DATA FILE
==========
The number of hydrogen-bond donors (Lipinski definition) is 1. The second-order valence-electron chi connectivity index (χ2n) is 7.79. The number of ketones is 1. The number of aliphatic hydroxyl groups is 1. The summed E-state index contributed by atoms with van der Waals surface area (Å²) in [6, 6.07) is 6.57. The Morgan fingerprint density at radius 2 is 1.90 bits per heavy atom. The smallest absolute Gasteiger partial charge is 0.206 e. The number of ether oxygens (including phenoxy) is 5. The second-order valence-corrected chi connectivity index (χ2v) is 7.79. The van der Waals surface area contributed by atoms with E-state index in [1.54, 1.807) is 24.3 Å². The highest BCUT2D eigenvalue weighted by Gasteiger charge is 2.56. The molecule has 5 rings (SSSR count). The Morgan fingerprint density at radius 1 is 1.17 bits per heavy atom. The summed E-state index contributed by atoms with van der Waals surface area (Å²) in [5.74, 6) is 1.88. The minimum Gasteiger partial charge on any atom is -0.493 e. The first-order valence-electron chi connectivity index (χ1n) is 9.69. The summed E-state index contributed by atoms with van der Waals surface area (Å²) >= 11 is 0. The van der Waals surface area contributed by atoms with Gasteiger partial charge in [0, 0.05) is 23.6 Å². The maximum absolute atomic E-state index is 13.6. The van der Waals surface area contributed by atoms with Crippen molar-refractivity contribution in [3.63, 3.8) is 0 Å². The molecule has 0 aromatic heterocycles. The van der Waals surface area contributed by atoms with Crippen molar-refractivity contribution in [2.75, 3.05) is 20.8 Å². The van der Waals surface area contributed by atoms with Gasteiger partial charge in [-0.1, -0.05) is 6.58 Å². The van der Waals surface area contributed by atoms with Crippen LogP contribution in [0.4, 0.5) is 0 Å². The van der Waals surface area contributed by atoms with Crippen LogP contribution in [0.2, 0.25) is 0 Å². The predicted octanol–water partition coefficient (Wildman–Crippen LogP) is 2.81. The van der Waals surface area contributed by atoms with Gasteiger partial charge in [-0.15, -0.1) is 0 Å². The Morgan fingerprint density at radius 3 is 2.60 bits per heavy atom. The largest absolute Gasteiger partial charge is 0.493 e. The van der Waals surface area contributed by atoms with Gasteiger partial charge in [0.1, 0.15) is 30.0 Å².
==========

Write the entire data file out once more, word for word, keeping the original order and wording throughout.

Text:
The number of hydrogen-bond donors (Lipinski definition) is 1. The second-order valence-electron chi connectivity index (χ2n) is 7.79. The number of ketones is 1. The number of aliphatic hydroxyl groups is 1. The summed E-state index contributed by atoms with van der Waals surface area (Å²) in [6, 6.07) is 6.57. The Morgan fingerprint density at radius 2 is 1.90 bits per heavy atom. The smallest absolute Gasteiger partial charge is 0.206 e. The number of ether oxygens (including phenoxy) is 5. The second-order valence-corrected chi connectivity index (χ2v) is 7.79. The van der Waals surface area contributed by atoms with E-state index in [1.54, 1.807) is 24.3 Å². The highest BCUT2D eigenvalue weighted by Gasteiger charge is 2.56. The molecule has 5 rings (SSSR count). The Morgan fingerprint density at radius 1 is 1.17 bits per heavy atom. The summed E-state index contributed by atoms with van der Waals surface area (Å²) in [5.74, 6) is 1.88. The minimum Gasteiger partial charge on any atom is -0.493 e. The first-order valence-electron chi connectivity index (χ1n) is 9.69. The summed E-state index contributed by atoms with van der Waals surface area (Å²) >= 11 is 0. The van der Waals surface area contributed by atoms with Gasteiger partial charge in [0, 0.05) is 23.6 Å². The maximum absolute atomic E-state index is 13.6. The van der Waals surface area contributed by atoms with Crippen molar-refractivity contribution in [3.63, 3.8) is 0 Å². The molecule has 0 aromatic heterocycles. The van der Waals surface area contributed by atoms with Crippen molar-refractivity contribution in [2.75, 3.05) is 20.8 Å². The van der Waals surface area contributed by atoms with Gasteiger partial charge in [-0.1, -0.05) is 6.58 Å². The van der Waals surface area contributed by atoms with Crippen LogP contribution in [0.4, 0.5) is 0 Å². The van der Waals surface area contributed by atoms with Crippen LogP contribution in [0.2, 0.25) is 0 Å². The predicted octanol–water partition coefficient (Wildman–Crippen LogP) is 2.81. The van der Waals surface area contributed by atoms with Gasteiger partial charge in [-0.15, -0.1) is 0 Å². The Morgan fingerprint density at radius 3 is 2.60 bits per heavy atom. The largest absolute Gasteiger partial charge is 0.493 e. The van der Waals surface area contributed by atoms with Gasteiger partial charge in [0.1, 0.15) is 30.0 Å².